The results were striking: individuals who completed these tasks while their phones were in another room performed the best, followed by those who left their phones in their pockets. In last place were those whose phones were on their desks. We saw similar results when participants’ phones were turned off: people performed worst when their phones were nearby, and best when they were away in a separate room. Thus, merely having their smartphones out on the desk led to a small but statistically significant impairment of individuals’ cognitive capacity—on par with effects of lacking sleep.
I have tried getting away from my phone many times. Maybe you have as well. But we all usually have it handy no matter where we are. Mine is sitting 10 inches away from me, on my desk and face down as I type. This is probably why I’m having trouble focusing! And the “Phantom Buzz” is real!
Putting down my wonderful supercomputer is difficult, especially since I own and run a business. The biggest problem for me is my phone is a music hub, Podcast machine, and source of reading material, the three things I love most. I quit social media, turn off notifications and check email mostly at work. Therefore I don’t scroll as much as others might, but the action of REALLY getting away can be difficult.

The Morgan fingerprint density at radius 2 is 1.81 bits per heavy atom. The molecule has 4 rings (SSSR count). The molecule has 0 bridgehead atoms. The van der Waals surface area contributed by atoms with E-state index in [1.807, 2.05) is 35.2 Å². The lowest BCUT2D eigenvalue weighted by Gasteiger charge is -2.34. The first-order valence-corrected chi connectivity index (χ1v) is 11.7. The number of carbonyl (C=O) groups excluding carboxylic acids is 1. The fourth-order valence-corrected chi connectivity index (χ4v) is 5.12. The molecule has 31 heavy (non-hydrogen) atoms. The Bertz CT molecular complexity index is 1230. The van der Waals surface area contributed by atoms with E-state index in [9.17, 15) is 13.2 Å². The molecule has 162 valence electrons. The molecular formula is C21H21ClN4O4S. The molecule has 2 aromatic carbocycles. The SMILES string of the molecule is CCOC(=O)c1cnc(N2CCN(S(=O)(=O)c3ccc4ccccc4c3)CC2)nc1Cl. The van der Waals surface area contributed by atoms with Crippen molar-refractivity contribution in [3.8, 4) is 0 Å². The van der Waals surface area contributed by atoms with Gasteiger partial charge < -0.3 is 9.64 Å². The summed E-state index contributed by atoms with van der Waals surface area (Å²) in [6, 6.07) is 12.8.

However, when I seriously think about it, there are times of the day where making the effort to disconnect would be beneficial for my sanity. Increasing the frequency is something to work on. One example being, when I take walks I do my best to leave my phone behind and just enjoy the outdoors.
The task is much easier to write than to actually perform.